[Humanist] 24.632 more than the cuts

Humanist Discussion Group willard.mccarty at mccarty.org.uk
Thu Jan 6 09:19:28 CET 2011


                 Humanist Discussion Group, Vol. 24, No. 632.
         Centre for Computing in the Humanities, King's College London
                       www.digitalhumanities.org/humanist
                Submit to: humanist at lists.digitalhumanities.org

  [1]   From:    Ray Siemens <siemens at uvic.ca>                             (32)
        Subject: RE: [Humanist] 24.619 more than the cuts

  [2]   From:    Willard McCarty <willard.mccarty at mccarty.org.uk>          (57)
        Subject: biology & apparent lunacy


--[1]------------------------------------------------------------------------
        Date: Wed, 5 Jan 2011 18:04:27 -0800
        From: Ray Siemens <siemens at uvic.ca>
        Subject: RE: [Humanist] 24.619 more than the cuts
        In-Reply-To: <20101228080637.7D9ABC6732 at woodward.joyent.us>

Hi Willard, and all,

I've been thinking about your post since I scanned it in-between bits of family time over the holidays.  It is your comment about lack of imagination being a key problem, rather than budget cuts and funding levels, that has stuck with me.

My thinking has, rather unimaginatively, come down to a question I'd like to ask readers of HUMANIST:  

     On this list and others we note large scale success of the kinds you note, but where in DH do we acknowledge great accomplishment that does not rely on significant resource support?

Perhaps we need some visible exemplars to celebrate, as a first step toward considering how we might emulate them.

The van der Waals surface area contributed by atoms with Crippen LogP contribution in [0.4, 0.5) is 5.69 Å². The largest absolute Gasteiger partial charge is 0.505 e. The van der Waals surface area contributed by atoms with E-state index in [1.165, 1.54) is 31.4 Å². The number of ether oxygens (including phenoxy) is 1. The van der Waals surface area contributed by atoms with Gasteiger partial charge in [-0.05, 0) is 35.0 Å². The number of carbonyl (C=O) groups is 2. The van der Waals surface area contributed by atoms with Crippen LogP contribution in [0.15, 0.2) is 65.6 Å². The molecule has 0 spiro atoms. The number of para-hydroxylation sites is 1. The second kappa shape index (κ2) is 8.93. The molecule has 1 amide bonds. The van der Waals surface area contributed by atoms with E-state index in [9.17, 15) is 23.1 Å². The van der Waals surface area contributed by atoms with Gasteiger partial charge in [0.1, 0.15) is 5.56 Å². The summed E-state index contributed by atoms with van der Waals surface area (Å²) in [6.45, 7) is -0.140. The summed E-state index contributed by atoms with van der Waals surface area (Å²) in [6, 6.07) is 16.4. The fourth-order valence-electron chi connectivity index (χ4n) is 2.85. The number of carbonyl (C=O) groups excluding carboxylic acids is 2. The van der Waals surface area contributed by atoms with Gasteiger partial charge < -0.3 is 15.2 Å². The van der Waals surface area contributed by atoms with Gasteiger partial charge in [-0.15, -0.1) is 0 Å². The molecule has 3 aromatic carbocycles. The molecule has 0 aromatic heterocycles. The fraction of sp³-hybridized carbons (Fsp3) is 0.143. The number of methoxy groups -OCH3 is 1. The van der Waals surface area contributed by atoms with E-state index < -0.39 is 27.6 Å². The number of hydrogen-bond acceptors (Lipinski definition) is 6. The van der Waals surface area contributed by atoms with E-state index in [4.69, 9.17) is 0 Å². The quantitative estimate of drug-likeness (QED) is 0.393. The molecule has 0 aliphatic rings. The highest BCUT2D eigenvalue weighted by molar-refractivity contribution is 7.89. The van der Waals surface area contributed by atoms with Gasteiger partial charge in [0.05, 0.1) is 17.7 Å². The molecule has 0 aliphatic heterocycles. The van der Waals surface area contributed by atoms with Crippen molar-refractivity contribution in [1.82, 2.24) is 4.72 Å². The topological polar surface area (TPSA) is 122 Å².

All best,

Ray

--

                 Humanist Discussion Group, Vol. 24, No. 619.
         Centre for Computing in the Humanities, King's College London
                       www.digitalhumanities.org/humanist
                Submit to: humanist at lists.digitalhumanities.org

        Date: Mon, 27 Dec 2010 16:47:53 +0000
        From: Willard McCarty <willard.mccarty at mccarty.org.uk>
        Subject: more dangerous than the cuts

Those here who have been following the outcries against the cuts to 
higher education in the U.K. will want to read Simon Head's article in 
the latest issue of the New York Review of Books, "The Grim Threat to 
British Universities", 
www.nybooks.com/articles/archives/2011/jan/13/grim-threat-british-universities/.

Places in the world that are more favourable to research will benefit from the 
inevitable migration of talent. But let me ask again: would it not be wise to 
consider ways of working and problems on which to work that do not depend 
on large-scale institutional support? We do not any longer need computer 
centres, at least for raw computing power. Communication networks may be 
assumed. Storage is cheap. There are exceptions, of course, but starting to 
make such a list leads me to think that resources aren't really the problem. 
I am led to think that imagination, or the lack of it, is -- that what matters is 
what we know to desire. Good resources help, of course. But what good are 
they if we're thinking that a job at the end of education is the target?

Yours,
WM



--[2]------------------------------------------------------------------------
        Date: Thu, 06 Jan 2011 08:14:31 +0000
        From: Willard McCarty <willard.mccarty at mccarty.org.uk>
        Subject: biology & apparent lunacy
        In-Reply-To: <20101228080637.7D9ABC6732 at woodward.joyent.us>